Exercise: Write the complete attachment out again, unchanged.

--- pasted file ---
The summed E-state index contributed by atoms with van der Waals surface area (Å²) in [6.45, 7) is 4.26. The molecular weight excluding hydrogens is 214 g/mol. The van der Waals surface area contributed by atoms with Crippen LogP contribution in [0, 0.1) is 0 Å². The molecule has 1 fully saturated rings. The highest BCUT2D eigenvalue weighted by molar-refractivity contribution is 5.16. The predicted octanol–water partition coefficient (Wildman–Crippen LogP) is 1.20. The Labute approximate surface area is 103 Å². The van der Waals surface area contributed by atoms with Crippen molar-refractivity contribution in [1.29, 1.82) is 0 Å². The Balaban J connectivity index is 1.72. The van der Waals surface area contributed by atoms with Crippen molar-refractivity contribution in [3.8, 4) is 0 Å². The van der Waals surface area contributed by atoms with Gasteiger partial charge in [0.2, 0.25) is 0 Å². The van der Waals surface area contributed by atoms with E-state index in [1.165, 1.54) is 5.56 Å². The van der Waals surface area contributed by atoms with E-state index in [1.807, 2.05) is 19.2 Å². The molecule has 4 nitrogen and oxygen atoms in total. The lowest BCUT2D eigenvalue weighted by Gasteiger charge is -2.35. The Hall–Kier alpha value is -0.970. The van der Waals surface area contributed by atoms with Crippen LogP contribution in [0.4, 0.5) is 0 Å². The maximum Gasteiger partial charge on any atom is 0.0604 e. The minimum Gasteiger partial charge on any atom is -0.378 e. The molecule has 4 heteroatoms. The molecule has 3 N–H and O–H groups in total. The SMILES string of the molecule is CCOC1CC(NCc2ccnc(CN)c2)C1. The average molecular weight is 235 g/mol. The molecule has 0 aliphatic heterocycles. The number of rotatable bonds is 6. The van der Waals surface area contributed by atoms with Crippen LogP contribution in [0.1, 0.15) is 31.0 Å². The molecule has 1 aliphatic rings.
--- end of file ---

The summed E-state index contributed by atoms with van der Waals surface area (Å²) in [6.45, 7) is 4.26. The molecular weight excluding hydrogens is 214 g/mol. The van der Waals surface area contributed by atoms with Crippen LogP contribution in [0, 0.1) is 0 Å². The molecule has 1 fully saturated rings. The highest BCUT2D eigenvalue weighted by molar-refractivity contribution is 5.16. The predicted octanol–water partition coefficient (Wildman–Crippen LogP) is 1.20. The Labute approximate surface area is 103 Å². The van der Waals surface area contributed by atoms with Crippen molar-refractivity contribution in [1.29, 1.82) is 0 Å². The Balaban J connectivity index is 1.72. The van der Waals surface area contributed by atoms with Crippen molar-refractivity contribution in [3.8, 4) is 0 Å². The van der Waals surface area contributed by atoms with Gasteiger partial charge in [0.2, 0.25) is 0 Å². The van der Waals surface area contributed by atoms with E-state index in [1.165, 1.54) is 5.56 Å². The van der Waals surface area contributed by atoms with E-state index in [1.807, 2.05) is 19.2 Å². The molecule has 4 nitrogen and oxygen atoms in total. The lowest BCUT2D eigenvalue weighted by Gasteiger charge is -2.35. The Hall–Kier alpha value is -0.970. The van der Waals surface area contributed by atoms with Crippen LogP contribution in [0.4, 0.5) is 0 Å². The maximum Gasteiger partial charge on any atom is 0.0604 e. The minimum Gasteiger partial charge on any atom is -0.378 e. The molecule has 4 heteroatoms. The molecule has 3 N–H and O–H groups in total. The SMILES string of the molecule is CCOC1CC(NCc2ccnc(CN)c2)C1. The average molecular weight is 235 g/mol. The molecule has 0 aliphatic heterocycles. The number of rotatable bonds is 6. The van der Waals surface area contributed by atoms with Crippen LogP contribution in [0.1, 0.15) is 31.0 Å². The molecule has 1 aliphatic rings.